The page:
As David Cameron clashes over tax havens in the House of Commons, America’s election looks, well, civilized. Yet as Ted Cruz’s ‘birther’ lawsuit heads to the Supreme Court, it is curious to look to England for another birther issue. Of course, Mr. Cruz will win or lose on votes, not on whether he is a “natural born citizen” as required by the Constitution. Indeed, the request to the Scalia-short High Court to vet Sen. Cruz’ birth bona fides is Hail Mary in tone. Surely the Court will not consider Sen. Cruz’s provenance. Curiously, though, London’s Mayor Boris Johnson–Alexander Boris de Pfeffel Johnson to be more precise–might conceivably have an easier time running for U.S. President.
He was born in New York, and although he has often threatened to give up his tax-disadvantaged American status, he evidently keeps it stashed away. Perhaps it will come in handy after he hacks away at the chains shackling Britain to the EU. Much to Panama besotted Mr. Cameron’s dismay, Mayor Boris supports the British exit–Brexit. And although Boris has doubtless made his
EU choice clear, he has probably railed more clearly and frequently against his own U.S. tax shackles.
There’s a useful reminder about taxes in his disclosure of the copious UK taxes he pays. A summary of his tax returns published on his Mayoral Register of Interests showed his £143,911 annual Mayor’s salary, plus £270,000 to £491,000 of additional income over four years. His tax bill over four years was £916,481. We do not know how much U.S. tax he pays now, but we do know he paid in the past, quite vocally. His IRS run-in was over gains on his London home sale, something taxable in the U.S. but not in the UK.
That meant he couldn’t claim a foreign tax credit for UK taxes against U.S. ones, and that meant the IRS wanted it’s money. Yet after paying the IRS in evident disgust (what American cannot identify with that?), he has evidently kept his U.S. passport. In contrast, Sen. Cruz was born in Canada, but easily renounced his newly discovered Canadian citizenship.
Giving up one’s U.S. status is usually more involved. Mayor Boris Johnson was born in the U.S., but left for Britain at age 5. Still, the IRS wanted its pound of flesh from Mayor Johnson’s global income…forever. For a time, the tousled blond mayor refused to pay. He toyed with renouncing his American passport years ago, but the BBC confirmed he never gave it up, despite threats in the Spectator.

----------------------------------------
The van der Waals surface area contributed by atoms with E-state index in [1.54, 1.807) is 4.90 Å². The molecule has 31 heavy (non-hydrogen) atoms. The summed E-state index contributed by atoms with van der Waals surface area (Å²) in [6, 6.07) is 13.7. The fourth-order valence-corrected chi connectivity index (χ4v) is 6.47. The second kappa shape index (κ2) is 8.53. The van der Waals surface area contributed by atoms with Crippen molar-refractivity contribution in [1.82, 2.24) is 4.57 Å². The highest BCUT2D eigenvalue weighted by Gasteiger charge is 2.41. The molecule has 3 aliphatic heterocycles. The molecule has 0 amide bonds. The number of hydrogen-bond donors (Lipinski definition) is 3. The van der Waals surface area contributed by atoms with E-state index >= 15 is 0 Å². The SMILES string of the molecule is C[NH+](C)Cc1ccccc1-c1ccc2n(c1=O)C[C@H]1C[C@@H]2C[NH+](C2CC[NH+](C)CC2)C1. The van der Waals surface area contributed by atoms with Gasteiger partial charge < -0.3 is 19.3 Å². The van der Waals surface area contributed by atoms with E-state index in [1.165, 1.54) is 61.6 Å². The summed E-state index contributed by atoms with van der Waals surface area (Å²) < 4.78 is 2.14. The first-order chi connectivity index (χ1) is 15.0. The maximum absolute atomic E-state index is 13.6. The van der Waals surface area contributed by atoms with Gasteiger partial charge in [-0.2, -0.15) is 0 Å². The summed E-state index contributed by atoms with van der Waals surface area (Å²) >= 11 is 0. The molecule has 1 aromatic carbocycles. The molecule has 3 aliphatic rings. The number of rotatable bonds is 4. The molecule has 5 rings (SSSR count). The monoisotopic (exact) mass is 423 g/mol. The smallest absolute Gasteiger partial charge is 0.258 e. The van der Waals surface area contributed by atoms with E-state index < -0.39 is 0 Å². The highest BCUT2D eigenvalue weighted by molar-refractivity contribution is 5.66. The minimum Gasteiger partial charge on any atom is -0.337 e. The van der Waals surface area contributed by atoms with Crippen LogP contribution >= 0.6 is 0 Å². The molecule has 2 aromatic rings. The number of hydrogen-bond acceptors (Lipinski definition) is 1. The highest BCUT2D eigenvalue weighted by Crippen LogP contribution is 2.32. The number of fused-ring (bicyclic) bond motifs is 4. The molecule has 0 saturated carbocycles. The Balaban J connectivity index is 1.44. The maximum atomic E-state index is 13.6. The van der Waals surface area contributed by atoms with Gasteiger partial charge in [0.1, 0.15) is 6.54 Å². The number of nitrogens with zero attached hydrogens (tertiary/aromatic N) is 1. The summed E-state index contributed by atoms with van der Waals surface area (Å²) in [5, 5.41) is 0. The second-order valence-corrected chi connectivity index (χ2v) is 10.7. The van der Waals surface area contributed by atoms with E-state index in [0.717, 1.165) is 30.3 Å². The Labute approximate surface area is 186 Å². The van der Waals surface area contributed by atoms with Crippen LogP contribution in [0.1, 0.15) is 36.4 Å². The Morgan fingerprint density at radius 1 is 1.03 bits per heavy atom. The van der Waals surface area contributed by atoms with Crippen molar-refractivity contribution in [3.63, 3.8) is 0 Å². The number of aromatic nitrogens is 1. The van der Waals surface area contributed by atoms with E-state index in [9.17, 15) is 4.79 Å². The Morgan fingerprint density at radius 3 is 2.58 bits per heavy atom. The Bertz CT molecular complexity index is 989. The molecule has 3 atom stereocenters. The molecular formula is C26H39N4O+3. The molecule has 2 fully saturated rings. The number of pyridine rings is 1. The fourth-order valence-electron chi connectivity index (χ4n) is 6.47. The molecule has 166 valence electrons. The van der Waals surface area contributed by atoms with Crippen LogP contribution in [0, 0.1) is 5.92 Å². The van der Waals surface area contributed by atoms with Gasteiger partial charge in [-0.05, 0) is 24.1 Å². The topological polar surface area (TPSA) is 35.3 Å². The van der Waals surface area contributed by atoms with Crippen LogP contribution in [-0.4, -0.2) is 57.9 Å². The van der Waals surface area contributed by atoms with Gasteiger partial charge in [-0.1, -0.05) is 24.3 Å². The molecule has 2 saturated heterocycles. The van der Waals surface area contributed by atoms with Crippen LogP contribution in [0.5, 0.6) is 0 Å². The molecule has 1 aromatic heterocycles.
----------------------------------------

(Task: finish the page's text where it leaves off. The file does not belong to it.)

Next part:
His tax protests peaked in a 2014 interview with NPR. Despite his threats that he would not pay the IRS, he did, only then announcing his intention to renounce. That was the only way to do it safely and get the IRS off the hunt. But it does not appear that he followed through with his threats to renounce, and is routinely still listed as a dual. The timing of Britain’s contemplated exit, nicely fits the Boris Johnson entrance.
Perhaps Mayor Johnson does not know what a high profile spokes-model he could be for FATCA-sick Americans abroad. America’s controversial worldwide income tax is inflexible and unforgiving. Americans abroad face a hostile tax regime and the increasingly compromised status of being Americans. Many foreign banks and other financial institutions do not want American depositors, leaving Americans overseas feeling disenfranchised.
Accidental American status–not unlike Senator Ted Cruz’s Canadian status–can provoke renunciation. Sen. Cruz apparently only discovered he was also Canadian in 2013. In any case, the number of Americans renouncing U.S. citizenship has spiked, up 560% from its Bush administration high. In 2015, there were approximately 4,300 expatriations according to the published names of individuals who renounced.
Recently, the IRS was given the power to revoke passports for tax debts. And FATCA has ramped up worldwide. It requires an annual Form 8938 if foreign assets meet a threshold. Foreign banks are sufficiently worried about keeping the IRS happy that many simply do not want American account holders. Still, leaving America can be costly. To exit, you generally must prove 5 years of IRS tax compliance. Plus, if you have a net worth greater than $2 million or have average annual net income tax for the 5 previous years of $160,000 or more, you can pay an exit tax.
It is a capital gain tax as if you sold your property when you left. Long-term residents giving up a Green Card can also be required to pay the exit tax. But taxed or not, many head for the exits. Last year, dual citizens in Canada trying to shed their U.S. citizenship created a backlog at the U.S. consulate in Toronto. President Obama has joked about his birth certificate, but accidental American status is no joke. Many end up in untenable financial situations.
The U.S. has been criticized for hiking its fee to renounce by 422% to $2,350. The U.S. State Department said raising the fee was about demand and paperwork, but American expatriations still grew even after the increase. No one wants to get on the wrong side of the IRS. Apparently, not even the feisty London Mayor.
For alerts to future tax articles, email me at Wood@WoodLLP.com. This discussion is not legal advice.
via The Tax Lawyer http://ift.tt/1MqZXc2